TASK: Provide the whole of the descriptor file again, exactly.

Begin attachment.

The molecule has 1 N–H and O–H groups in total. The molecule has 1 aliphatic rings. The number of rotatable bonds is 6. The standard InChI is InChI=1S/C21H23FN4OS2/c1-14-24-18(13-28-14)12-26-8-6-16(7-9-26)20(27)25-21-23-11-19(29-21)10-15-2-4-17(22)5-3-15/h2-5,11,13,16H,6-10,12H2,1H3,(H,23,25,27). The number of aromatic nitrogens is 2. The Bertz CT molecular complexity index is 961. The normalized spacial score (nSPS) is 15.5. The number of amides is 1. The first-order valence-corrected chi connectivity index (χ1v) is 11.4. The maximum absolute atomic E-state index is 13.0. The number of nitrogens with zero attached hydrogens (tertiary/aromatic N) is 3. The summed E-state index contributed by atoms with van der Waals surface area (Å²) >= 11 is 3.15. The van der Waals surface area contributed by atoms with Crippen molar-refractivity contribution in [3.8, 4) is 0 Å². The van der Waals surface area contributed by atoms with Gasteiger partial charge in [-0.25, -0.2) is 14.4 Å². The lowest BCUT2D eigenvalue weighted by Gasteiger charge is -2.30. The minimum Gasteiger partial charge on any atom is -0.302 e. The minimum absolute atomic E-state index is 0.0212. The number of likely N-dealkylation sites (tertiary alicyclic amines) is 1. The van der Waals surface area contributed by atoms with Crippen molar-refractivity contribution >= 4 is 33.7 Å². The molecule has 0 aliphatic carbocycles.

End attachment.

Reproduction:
The molecule has 1 N–H and O–H groups in total. The molecule has 1 aliphatic rings. The number of rotatable bonds is 6. The standard InChI is InChI=1S/C21H23FN4OS2/c1-14-24-18(13-28-14)12-26-8-6-16(7-9-26)20(27)25-21-23-11-19(29-21)10-15-2-4-17(22)5-3-15/h2-5,11,13,16H,6-10,12H2,1H3,(H,23,25,27). The number of aromatic nitrogens is 2. The Bertz CT molecular complexity index is 961. The normalized spacial score (nSPS) is 15.5. The number of amides is 1. The first-order valence-corrected chi connectivity index (χ1v) is 11.4. The maximum absolute atomic E-state index is 13.0. The number of nitrogens with zero attached hydrogens (tertiary/aromatic N) is 3. The summed E-state index contributed by atoms with van der Waals surface area (Å²) >= 11 is 3.15. The van der Waals surface area contributed by atoms with Crippen molar-refractivity contribution in [3.8, 4) is 0 Å². The van der Waals surface area contributed by atoms with Gasteiger partial charge in [-0.25, -0.2) is 14.4 Å². The lowest BCUT2D eigenvalue weighted by Gasteiger charge is -2.30. The minimum Gasteiger partial charge on any atom is -0.302 e. The minimum absolute atomic E-state index is 0.0212. The number of likely N-dealkylation sites (tertiary alicyclic amines) is 1. The van der Waals surface area contributed by atoms with Crippen molar-refractivity contribution >= 4 is 33.7 Å². The molecule has 0 aliphatic carbocycles.